The Scottish Government has rejected Labour MSP’s Rhoda Grant’s call for care homes to be nationalised.
Mrs Grant raised fears for five cares homes in her constituency, which are going on the market.
Moss Park at Fort William, Blair Buidhe in Stornoway, Castle Gardens in Invergordon, Cradlehall in Inverness, and Kintyre in Argyll, are among 52 care homes being sold by HC-One, the UK’s largest care homes company.
The Highlands & Islands MSP wrote earlier this month to Jeane Freeman, Scotland’s Cabinet Secretary for Health and Sport, asking the government if it would take the homes under public ownership.
And now, the government has issued the MSP with a reply stating it does not believe nationalisation would address the problems lying at the heart of the care home sector.
Pointing to an independent review of Adult Social Care in Scotland, the reply written on behalf of the “over-stretched” health secretary by Gillian Barclay, the Scottish Government’s deputy director of Social Care and Delivery Division, said evidence within it suggested nationalisation would “not in and off itself” improve outcomes for people using care.
Mrs Grant said this would be a blow for care home staff, residents and their families, but has vowed to continue to press for the need.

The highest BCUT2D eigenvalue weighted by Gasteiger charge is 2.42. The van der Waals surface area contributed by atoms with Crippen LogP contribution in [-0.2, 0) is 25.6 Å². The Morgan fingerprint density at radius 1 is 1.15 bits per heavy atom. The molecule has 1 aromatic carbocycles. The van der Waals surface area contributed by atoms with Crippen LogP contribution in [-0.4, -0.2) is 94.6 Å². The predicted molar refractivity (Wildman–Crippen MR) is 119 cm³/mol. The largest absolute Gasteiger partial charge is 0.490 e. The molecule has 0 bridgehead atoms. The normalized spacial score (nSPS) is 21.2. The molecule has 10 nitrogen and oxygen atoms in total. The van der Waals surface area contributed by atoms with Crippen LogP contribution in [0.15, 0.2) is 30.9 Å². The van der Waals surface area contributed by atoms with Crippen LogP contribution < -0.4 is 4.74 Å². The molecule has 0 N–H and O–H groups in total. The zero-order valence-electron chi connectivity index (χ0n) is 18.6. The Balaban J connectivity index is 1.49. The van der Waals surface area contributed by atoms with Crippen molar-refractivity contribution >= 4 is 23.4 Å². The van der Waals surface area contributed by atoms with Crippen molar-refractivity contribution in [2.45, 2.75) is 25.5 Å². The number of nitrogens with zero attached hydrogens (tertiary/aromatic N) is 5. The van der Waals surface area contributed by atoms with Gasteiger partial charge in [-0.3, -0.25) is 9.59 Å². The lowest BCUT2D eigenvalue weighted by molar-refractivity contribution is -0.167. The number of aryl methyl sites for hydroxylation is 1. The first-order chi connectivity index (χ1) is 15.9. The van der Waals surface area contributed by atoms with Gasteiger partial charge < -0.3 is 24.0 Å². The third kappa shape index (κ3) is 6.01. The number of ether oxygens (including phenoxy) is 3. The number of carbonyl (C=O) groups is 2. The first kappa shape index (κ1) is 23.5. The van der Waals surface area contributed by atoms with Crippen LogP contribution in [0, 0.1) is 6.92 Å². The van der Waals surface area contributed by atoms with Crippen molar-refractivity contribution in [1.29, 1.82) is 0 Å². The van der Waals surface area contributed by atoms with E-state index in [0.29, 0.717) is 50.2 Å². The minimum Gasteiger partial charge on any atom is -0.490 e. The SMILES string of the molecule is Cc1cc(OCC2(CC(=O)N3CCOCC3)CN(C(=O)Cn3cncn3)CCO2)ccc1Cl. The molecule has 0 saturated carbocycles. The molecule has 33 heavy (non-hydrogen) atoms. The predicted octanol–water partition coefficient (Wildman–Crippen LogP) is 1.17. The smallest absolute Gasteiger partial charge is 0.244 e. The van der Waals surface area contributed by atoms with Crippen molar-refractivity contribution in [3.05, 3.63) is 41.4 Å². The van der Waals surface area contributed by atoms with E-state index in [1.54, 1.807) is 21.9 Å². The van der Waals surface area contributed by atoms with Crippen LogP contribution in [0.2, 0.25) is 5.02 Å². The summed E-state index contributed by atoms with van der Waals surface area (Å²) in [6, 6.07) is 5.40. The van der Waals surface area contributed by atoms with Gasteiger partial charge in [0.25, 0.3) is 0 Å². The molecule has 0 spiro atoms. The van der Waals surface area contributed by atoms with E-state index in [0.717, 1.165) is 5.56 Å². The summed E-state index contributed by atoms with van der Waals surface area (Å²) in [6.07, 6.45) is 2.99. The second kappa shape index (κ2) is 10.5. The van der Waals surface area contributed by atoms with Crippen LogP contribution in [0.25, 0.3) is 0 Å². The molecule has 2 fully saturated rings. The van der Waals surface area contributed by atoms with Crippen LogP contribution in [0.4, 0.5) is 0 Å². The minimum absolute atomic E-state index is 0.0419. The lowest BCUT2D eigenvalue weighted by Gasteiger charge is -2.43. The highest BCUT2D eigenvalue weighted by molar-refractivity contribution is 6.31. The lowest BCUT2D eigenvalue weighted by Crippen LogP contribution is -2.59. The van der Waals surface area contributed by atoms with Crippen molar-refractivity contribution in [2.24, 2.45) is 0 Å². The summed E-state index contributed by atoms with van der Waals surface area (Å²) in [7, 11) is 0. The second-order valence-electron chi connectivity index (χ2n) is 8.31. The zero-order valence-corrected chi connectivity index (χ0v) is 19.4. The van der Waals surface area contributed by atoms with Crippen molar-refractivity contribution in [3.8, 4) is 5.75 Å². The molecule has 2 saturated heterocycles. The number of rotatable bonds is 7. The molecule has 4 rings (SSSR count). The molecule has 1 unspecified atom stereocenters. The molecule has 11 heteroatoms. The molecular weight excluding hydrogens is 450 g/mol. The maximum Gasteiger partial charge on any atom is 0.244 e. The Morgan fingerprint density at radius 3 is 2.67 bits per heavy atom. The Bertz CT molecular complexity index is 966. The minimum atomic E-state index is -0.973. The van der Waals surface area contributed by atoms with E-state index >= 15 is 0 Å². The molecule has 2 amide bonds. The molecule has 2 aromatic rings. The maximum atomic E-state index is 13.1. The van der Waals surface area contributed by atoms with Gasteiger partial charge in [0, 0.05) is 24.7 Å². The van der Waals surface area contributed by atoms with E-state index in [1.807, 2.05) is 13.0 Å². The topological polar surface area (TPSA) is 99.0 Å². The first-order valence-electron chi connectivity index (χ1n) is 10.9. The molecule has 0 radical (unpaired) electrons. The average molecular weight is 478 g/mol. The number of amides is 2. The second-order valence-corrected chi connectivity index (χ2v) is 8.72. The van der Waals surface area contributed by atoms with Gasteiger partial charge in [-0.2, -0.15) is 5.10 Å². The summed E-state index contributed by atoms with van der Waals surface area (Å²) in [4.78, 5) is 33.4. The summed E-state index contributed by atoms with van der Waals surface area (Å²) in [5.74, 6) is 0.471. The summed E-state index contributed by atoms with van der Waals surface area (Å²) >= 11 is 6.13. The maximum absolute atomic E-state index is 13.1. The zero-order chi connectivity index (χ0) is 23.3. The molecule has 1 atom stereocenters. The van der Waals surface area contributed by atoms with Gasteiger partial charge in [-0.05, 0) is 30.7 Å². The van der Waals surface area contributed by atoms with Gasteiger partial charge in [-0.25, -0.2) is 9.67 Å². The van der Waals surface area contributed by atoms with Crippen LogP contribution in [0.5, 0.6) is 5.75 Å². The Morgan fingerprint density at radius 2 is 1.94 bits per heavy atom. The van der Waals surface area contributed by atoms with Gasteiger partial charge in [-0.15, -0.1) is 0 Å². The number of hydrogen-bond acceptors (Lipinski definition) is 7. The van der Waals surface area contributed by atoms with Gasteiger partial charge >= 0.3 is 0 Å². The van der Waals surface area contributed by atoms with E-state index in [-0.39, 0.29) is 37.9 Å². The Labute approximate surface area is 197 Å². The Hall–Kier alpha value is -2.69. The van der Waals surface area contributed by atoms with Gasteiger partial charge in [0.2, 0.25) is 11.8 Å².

She believes transferring ownership to NHS Highland would give security to the residents, their relatives and the staff who care for them.
She said that the health board had set a precedent by bringing HC-One’s Skye care home facility, Home Farm, on board last year. The move came after a major Coronavirus outbreak at the setting in which a number of residents died. HC-One came close to being stripped of its operating licence after “serious and significant” concerns were raised about the management of the facility.
Mrs Grant said: “The SNP government is saying it has adopted Labour’s proposals for a National Care Service, but their watered-down version will only lead to centralisation. Nationalising the care home sector would not cost very much more because the public purse already pays 80 per cent of care home fees, which includes the capital costs as well as the revenue costs. The refusal to go down this route, after everything that has happened in the last 12 months, really sickens me. Adult social care cannot continue to be about corporate profit, tax avoidance and shareholder dividends. It should be about human dignity. Public services should be run for people not profit, for public interest instead of private markets.”
She added: “We will keep the pressure on the Scottish Government to bring those five care homes, and others, under public ownership. The Scottish Government’s primary aim, throughout this period, should be to see the best possible care for the residents. These homes should be brought under public control. We would be talking about better care for our elderly, and a stable, well-paid and valued workforce.”
HC-One’s care homes sell off was announced earlier this month.
The company said it also plans to close four care homes south of the border.
It said the facilities being sold were “in areas where we feel our communities would be better served by a local operator in conjunction with other local services”.